Julia Edgar
Oct 28, 2019 rated it it was amazing
On the 11th hour of the 11th day of the 11th month in 1918 the bells rang out across Europe for the end of the war. As the armistice bells rang a knock came on the door of Wilfred Owens parents. He had been killed on the 7th but the telegram only arrived an hour into peacetime when his family thought he had survived.

His poetry endures to give a voice to all those who lie on the Somme and in Flanders for eternity. The Great War in all its futility and horror is seen most clearly through Owens
Max Gibson
Jul 19, 2012 rated it it was amazing  ·  review of another edition
I. Love. Wilfred. Owen. The beauty of his poetry is outstanding, it hits you right where you least expect it. More than one musician has been influenced to set his writings to music; Benjamin Britten in his 'War Requiem' is a good example!

Owen is not an ostentatious poet, like many. His imagery of the war is bold, gruesome, to the extent fearsome. He is definitely the best war poet of his time.
Daisy Cann
Jan 30, 2012 rated it it was amazing  ·  review of another edition
Wonderful, wonderful, beautifully written and incredibly thought provoking poems of a man who had first hand experience of the horrors of the trenches. That Owen thought that he could warn future generations of the 'pity of war' was, in hindsight, absolutely heartbreaking and makes his work even more wonderful to read.
Aug 09, 2008 rated it really liked it  ·  review of another edition
Recommends it for: anyone
Dulce Et Decorum Est still sends shivers up my spine. We studied in in school for GCSE and it is one of those poems I find myself going back to and reading again.

I like war poetry, somehow it has more meaning then others. I'm no judge of good poetry, I admit I don't really get most of it - but some poets really touch me - and Owen does. So sad though. So sad.

Apr 30, 2010 rated it really liked it  ·  review of another edition
This collection is from a wonderful and brilliant poet - they are written with creativity, intelligence and skill and will be remembered long after reading the. Owen is a master in his field and one of the best.
I had some of his poems in A Level English when I studied abroad for a year, so I did enjoy quite a few of the poems collected in this book. Hovewer, there were some that I didn't like very much, hence the rating.
Katharine (Ventureadlaxre)
My favourites were:

With an Identity Disc
The Letter
Dulce Et Decorum Est
The Last Laugh
The Chances
The Sentry
Wild with all Regrets
Nadia Harley
The collection of poems are a unique and emotional perspective on the First World War, with an insightful and well written voice.
Jo Benson
Very moving. Paints a picture of the grotesque side of warfare.
Hamish Taylor
May 21, 2015 rated it really liked it  ·  review of another edition
This book is the big torch to my little candle.
Jul 29, 2012 rated it it was amazing  ·  review of another edition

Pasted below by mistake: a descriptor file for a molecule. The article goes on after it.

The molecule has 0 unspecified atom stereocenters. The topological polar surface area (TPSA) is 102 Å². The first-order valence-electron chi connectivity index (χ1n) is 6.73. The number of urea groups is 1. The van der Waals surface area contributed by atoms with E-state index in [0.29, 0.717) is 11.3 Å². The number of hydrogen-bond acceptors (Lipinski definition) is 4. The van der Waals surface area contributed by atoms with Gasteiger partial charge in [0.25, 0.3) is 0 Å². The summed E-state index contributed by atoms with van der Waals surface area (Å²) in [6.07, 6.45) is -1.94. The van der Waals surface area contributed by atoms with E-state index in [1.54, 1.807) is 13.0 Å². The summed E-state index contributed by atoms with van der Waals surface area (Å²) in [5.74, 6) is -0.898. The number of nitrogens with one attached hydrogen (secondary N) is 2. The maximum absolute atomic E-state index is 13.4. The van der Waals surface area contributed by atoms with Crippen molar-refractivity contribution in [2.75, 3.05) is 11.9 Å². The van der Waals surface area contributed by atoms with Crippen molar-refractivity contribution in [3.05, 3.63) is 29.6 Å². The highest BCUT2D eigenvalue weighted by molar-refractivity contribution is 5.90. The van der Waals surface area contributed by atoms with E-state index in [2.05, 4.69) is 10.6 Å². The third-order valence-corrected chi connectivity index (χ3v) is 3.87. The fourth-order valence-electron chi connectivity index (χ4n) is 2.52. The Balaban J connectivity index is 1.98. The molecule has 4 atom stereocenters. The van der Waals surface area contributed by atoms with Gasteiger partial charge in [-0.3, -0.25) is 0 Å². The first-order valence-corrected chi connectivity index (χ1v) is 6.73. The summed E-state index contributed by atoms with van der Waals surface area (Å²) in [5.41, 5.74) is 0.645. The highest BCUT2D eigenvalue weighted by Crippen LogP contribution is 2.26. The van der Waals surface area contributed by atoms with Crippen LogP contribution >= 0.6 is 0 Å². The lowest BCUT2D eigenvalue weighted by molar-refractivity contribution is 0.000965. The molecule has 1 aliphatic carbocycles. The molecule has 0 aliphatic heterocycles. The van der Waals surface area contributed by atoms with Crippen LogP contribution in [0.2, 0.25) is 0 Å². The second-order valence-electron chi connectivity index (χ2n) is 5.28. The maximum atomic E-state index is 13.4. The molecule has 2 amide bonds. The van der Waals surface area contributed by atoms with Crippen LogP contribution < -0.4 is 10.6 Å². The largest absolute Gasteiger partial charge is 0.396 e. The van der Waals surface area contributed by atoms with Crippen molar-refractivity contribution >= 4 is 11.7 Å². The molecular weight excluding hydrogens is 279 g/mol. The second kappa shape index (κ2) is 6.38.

First encountered the war poets in my teens, no matter how many times I read Dulce et Decorum Est the impact never lessens.
Mary Lyse
Sep 02, 2012 rated it it was amazing  ·  review of another edition
Amazing book and poems. Never get tired of reading it!
Jun 03, 2013 rated it it was amazing  ·  review of another edition
I hate war movies, but Owen has really opened my eyes to war poetry. "Dulce Et Decorum Est" is my absolute favorite, but each and every one of them is amazing.
Sep 07, 2014 rated it it was amazing  ·  review of another edition
Shelves: wwi
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Wilfred Edward Salter Owen MC was an English poet and soldier, one of the leading poets of the First World War. His shocking, realistic war poetry on the horrors of trenches and gas warfare was heavily influenced by his friend Siegfried Sassoon and stood in stark contrast to both the public perception of war at

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Dulce Et Decorum Est

Bent double, like old beggars under sacks,
Knock-kneed, coughing like hags, we cursed through sludge,
Till on the haunting flares we turned our backs
And towards our distant rest began to trudge.
Men marched asleep. Many had lost their boots
But limped on, blood-shod. All went lame; all blind;
Drunk with fatigue; deaf even to the hoots
Of disappointed shells that dropped behind.

GAS! Gas! Quick, boys!-- An ecstasy of fumbling,
Fitting the clumsy helmets just in time;
But someone still was yelling out and stumbling
And floundering like a man in fire or lime.--
Dim, through the misty panes and thick green light
As under a green sea, I saw him drowning.

In all my dreams, before my helpless sight,
He plunges at me, guttering, choking, drowning.

If in some smothering dreams you too could pace
Behind the wagon that we flung him in,
And watch the white eyes writhing in his face,
His hanging face, like a devil's sick of sin;
If you could hear, at every jolt, the blood
Come gargling from the froth-corrupted lungs,
Obscene as cancer, bitter as the cud
Of vile, incurable sores on innocent tongues,--
My friend, you would not tell with such high zest
To children ardent for some desperate glory,
The old Lie: Dulce et decorum est
Pro patria mori.”
“Sleep mothered them; and left the twilight sad.” 18 likes